Muscular tone and dosage effect of chromosome 21
The expression of genes involved in energetic metabolism regulation in muscles is decreased (blue) in Ts3Yah mice (trisomy) and increased (red) in Ms3Yah mice (monosomy) compared to wt mice (disomy). This leads to a decrease in the number of oxidative fibers (colored fibers) and mitochondria (arrows) in the skeletal muscles of trisomic mice, and an increase of oxidative fibers and mitochondria in the skeletal muscles of monosomic mice.
April 21, 2015
The trisomy of human chromosome 21, or Down syndrome, is the most common intellectual disability and leads also to locomotor deficits and altered muscle tone.
To search for genes involved in trisomy 21, the team of Yann Hérault at the IGBMC selected a specific segment of the chromosome 21 (Hspa13-App, normally present in two copies) and created two new mouse models, one with three copies (trisomy), the other with a single copy (monosomy).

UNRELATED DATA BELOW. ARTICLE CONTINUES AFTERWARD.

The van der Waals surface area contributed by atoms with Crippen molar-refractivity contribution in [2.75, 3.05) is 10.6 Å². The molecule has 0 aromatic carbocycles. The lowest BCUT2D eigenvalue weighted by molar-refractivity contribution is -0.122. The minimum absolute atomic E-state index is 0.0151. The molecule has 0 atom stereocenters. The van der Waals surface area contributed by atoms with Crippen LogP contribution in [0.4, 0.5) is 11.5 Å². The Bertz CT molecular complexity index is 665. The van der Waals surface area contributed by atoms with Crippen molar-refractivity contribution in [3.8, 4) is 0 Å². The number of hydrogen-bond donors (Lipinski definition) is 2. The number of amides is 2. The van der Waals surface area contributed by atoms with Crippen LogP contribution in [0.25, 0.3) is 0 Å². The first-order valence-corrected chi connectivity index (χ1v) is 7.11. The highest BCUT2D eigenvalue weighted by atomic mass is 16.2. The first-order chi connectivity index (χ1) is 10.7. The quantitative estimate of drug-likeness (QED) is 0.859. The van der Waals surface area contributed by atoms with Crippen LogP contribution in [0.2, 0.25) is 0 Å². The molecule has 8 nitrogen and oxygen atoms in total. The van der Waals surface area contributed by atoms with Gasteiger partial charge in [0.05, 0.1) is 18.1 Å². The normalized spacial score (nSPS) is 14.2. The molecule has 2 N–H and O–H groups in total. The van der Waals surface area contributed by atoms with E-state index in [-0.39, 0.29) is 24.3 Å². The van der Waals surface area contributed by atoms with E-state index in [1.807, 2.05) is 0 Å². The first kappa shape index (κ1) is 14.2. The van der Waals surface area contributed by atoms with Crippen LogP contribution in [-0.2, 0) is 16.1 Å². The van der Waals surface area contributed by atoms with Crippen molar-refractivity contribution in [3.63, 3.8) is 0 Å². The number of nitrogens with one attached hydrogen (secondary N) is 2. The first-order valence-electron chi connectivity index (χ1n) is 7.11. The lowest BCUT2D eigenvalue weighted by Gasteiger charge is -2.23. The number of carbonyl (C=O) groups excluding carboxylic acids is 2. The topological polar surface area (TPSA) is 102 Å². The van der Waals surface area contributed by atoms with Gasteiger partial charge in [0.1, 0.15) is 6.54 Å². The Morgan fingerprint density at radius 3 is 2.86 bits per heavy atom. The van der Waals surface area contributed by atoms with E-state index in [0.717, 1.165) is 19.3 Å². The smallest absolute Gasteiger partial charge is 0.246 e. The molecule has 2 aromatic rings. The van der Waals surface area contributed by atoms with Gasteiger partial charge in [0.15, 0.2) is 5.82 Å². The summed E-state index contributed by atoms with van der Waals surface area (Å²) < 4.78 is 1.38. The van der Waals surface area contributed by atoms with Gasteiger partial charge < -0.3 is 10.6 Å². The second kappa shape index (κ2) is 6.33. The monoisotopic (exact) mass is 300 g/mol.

This study, published March 24 2015 in PLOS Genetics, reveals that trisomy and monosomy of this region alter the muscle tone in an opposite way and, in skeletal muscles, the regulation of genes involved in energetic metabolism and mitochondrial activity. Researchers demonstrated that the shift in muscle metabolism correlates with a change in mitochondrial proliferation (increased in monosomy, decreased in trisomy).
Thus, this study demonstrated that the studied region (Hspa13-App) intervenes in mitochondrial and metabolic control of skeletal muscles and certainly participates to the hypotonia which is observed in trisomy 21.